Twelve pupils joined me and we crossed the border and arrived at Espungabera.
The Frelimo soldiers at Espungabera told us that we had to wait before proceeding further to Chimoio.
This was during the transitional period after Mozambique had just got independent.
We bluntly told the Frelimo soldiers that we were not going back to our homes.
The Frelimo soldiers then decided to detain us.
We spent almost a month in detention.
TC: What then happened?
MM: After the end of Mozambique’s transitional period, we were then taken to a Frelimo camp at Machazi, which was located further into Mozambique.
After a brief stay at Machazi, I decided to abandon the camp since I was yearning for training.
At Machazi, we were idle.
I convinced one of the youngsters that I had befriended to leave this camp and go for training in Chimoio.
One day, we woke up in the middle of the night, slipped out of camp and walked towards Buzi on our way to Chimoio.
We walked for two days with the locals giving us directions to Chimoio.
We, however, got stuck when we arrived at the flooded Buzi River.
The river was not only very wide and flooded, it was also crocodile-infested, making it impossible for us to cross.
While we were pondering our next move, we were arrested and detained by Frelimo soldiers on patrol.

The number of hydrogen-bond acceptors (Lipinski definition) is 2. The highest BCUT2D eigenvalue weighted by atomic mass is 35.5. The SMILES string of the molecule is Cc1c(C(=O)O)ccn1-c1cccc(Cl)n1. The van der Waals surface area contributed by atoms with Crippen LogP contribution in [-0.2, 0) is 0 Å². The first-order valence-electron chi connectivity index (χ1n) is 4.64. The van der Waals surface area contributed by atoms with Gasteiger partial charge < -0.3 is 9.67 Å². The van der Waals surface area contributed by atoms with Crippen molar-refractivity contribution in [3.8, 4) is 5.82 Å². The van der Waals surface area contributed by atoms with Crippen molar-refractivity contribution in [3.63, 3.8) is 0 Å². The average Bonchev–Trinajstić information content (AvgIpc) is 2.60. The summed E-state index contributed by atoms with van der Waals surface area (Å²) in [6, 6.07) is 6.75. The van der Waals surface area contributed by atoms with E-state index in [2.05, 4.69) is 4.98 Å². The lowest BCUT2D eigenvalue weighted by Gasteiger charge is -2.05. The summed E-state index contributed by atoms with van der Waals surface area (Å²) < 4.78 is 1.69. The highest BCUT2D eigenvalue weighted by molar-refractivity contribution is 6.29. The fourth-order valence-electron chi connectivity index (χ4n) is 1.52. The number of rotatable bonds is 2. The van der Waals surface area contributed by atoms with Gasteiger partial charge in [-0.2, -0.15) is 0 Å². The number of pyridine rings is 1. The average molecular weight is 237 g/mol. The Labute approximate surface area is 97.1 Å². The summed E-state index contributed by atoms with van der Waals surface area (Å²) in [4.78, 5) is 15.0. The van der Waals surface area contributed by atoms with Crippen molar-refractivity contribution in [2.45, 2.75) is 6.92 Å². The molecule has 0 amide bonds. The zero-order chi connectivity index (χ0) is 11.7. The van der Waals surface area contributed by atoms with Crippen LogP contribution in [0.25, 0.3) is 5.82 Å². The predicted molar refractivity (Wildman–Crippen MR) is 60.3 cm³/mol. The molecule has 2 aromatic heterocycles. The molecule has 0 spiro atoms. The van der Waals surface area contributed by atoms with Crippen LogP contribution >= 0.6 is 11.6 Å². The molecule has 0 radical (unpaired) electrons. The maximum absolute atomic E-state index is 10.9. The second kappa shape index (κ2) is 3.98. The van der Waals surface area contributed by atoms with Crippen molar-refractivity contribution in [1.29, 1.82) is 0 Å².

We told them of our mission to go to Chimoio for training, but they were not impressed.
An opportunity for us to go to Chimoio, however, presented itself when the soldiers changed their working shifts.
After the soldiers that had arrested us had gone, we lied to their replacements that we had been cleared to proceed to Chimoio. We told them that all we were waiting for was transport to Chimoio.
We were then ferried to Chimoio in a lorry. We were taken to a base called Zhunda, which was on the outskirts of Chimoio town.
At Zhunda, we interacted with liberation war luminaries such as the late former President Mugabe, the late Moses Mvenge and Edgar Tekere. Cde Mugabe shared the same bunk bed with Cde Tekere.
During our stay at Zhunda, the number of new recruits began to swell and it was decided that another base be formed. This decision gave birth to the Nyadzonia camp where I was later trained.
In our next instalment, Cde Baraka will narrate about his training at Nyadzonia and his subsequent deployment to the war front.